Accept where you are in your journey. Celebrate your triumphs and embrace your failures.  Know that you must experience both to become the writer you’re meant to be. Count each elated high and each desperate low as equally valuable notches on your literary belt. Remember that your fear comes from love and is a completely normal reaction to the stress of potential failure. Feel the fear and write anyway. Savor the lessons learned at least as much as the outcome of your efforts. You may never fully eradicate your fear, but you will at least learn to live with it and – more importantly – write through it.

How does your fear keep you from writing? What are your biggest fears? How do you push past them? 

This is the first post in a series about the causes of that fictitious condition known as writer’s block. I don’t mean any disrespect to anyone who feels they have suffered from this inability to put words down. I just believe that if we can uncover and face the root causes of this uniquely literary affliction, we can slay the writer’s block dragon and get back to the work at hand. Who’s with me?


Jamie Lee Wallace is a writer who also happens to be a marketer. She helps her Suddenly Marketing clients discover their voice, connect with their audience, and find their marketing groove. She is also a mom, a prolific blogger, and a student of voice and trapeze (not at the same time). Introduce yourself on facebook or twitter. She doesn’t bite … usually.

Image Credit: Darren Hestor

55 thoughts on “Writer’s Block Cause 1: Fear

  1. Fear of failure is a reason for my procrastination. In some ways Writer’s Block is a kind of procrastination too. I am afraid of failing and destroying the bubble; which contains the dream of me becoming a writer. I am afraid that what I write is not good enough. I let that fear keep me from writing for a long time. That is why I started my daily blogging challenge this year. It is meant to stop me from standing in the way of becoming a better writer. I have written a few poems, which in the past I would never have shown to another because of fear of negative criticism. But I was surprised that there were actually people, who liked them These positive feedback have helped me overcome my initial fear of failure. I am far from being totally fearless but I have learned how not to let it paralyse my creativity. Have a nice day! Cheers!

    • Good for you, Irene, to get out there and share your work. It can be such a frightening thing, but there’s no way past that fear except working straight through it. Glad to know you’re keeping your creativity going!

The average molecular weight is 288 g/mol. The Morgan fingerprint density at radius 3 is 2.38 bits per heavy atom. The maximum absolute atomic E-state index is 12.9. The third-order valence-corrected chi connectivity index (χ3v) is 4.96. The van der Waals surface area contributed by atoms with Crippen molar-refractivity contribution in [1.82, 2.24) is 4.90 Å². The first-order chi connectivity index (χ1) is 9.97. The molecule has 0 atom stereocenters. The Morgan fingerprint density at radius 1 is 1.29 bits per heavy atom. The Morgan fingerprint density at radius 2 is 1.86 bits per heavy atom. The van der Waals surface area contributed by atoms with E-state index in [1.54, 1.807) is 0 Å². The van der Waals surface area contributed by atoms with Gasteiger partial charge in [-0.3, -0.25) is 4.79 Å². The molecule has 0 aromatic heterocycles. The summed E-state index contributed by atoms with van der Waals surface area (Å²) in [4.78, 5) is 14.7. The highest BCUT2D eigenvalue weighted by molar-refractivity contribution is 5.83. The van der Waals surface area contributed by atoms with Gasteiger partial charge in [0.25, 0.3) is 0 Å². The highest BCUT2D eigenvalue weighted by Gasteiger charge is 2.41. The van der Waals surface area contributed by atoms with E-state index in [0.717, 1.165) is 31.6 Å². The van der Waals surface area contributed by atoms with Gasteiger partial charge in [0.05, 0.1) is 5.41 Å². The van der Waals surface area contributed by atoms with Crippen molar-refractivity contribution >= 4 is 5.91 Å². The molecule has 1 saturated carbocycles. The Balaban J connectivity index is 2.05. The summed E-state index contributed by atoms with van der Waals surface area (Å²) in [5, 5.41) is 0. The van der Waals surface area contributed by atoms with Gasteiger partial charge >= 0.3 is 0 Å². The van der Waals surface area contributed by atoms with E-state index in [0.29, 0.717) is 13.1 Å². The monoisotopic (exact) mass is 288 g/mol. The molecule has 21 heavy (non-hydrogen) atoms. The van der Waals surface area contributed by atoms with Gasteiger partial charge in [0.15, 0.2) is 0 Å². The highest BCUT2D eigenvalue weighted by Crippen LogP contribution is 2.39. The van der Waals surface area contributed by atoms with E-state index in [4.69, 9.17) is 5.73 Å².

2. Yes, yes and yes to the entire description. I feel that fear and I doubt my abilities. Blogging is one way for me to overcome it. It’s a small reminder that I am able to string words together to form a sentence. The bigger project is sometimes shuffled to the side, but at least I still put fingers to the keyboard and when all else fails I run. Literally. It clears my head.

    • Excellent point, Kat, about smaller projects being less daunting. That’s something I’ll talk more about in the 2nd post in this series. Happy blogging & head clearing! 😉

  3. Well said Jamie! I was nodding and smiling as a read though this post. It reminded me of my mind-dump of December 5: http://richardleonard.wordpress.com/2011/12/05/metablog-my-love-and-fear-of-writing/
    In addition to what I say in the above, you hit on another problem I relate to very well. If I may quote your good self: “We read the brilliant work of someone else and start to wonder why we even bother” Happens to me disappointingly often.

    Thanks for the affirmations! Looking forward to #2. 🙂

    Richard

    • Richard, Your post hits on a great follow-up point – it’s hard enough to write (get the words down on paper/screen), but then we have to worry about publishing … releasing our words into the world. The two are closely connected, but sometimes if you can separate them (at least temporarily), you can build up the courage to get the writing done (by taking away the fear of publishing) and then – AFTER you’ve got the words down – deal with letting other people read what you’ve written. That’s something I’ll explore more and for which I thank @SeanMMadden on Twitter. 🙂

      • Thanks for taking the time to read my post, Jamie. Judging by the number of unpublished drafts I have, I’m tempted to say the fear of publishing overrides the fear of writing, at this stage at least! I wonder if that’s related to a fear of public speaking? Hmm.
        Anyway also looking forward to your exploration of this topic.

        And re Tressalee’s comment below: *like*!… Or maybe I’m one of them? 😉

    • Well – that is just about the nicest thing anyone could say. (I won’t tell anyone, don’t worry!) 😉

  4. Well done. I have had all those thoughts. Presently I worry that I won’t be able to find the ‘magic’ I did in my first story, and that readers will be disappointed. I remind myself that I am only half way through the first draft, but the self-doubt is lurking, ready to paralyze me again. In the first story, one of my characters, who inserted himself into the story without my permission, actually said, as he held up a copy of Mark Twain’s “Innocents Abroad”, “I’ve thought about writing a book, but there’s already so much good stuff out there. I don’t know if I have anything to add.” He has showed up in the second story, having undertaken a writing project as a co-author. Now, I wonder where that came from?

    • Robert,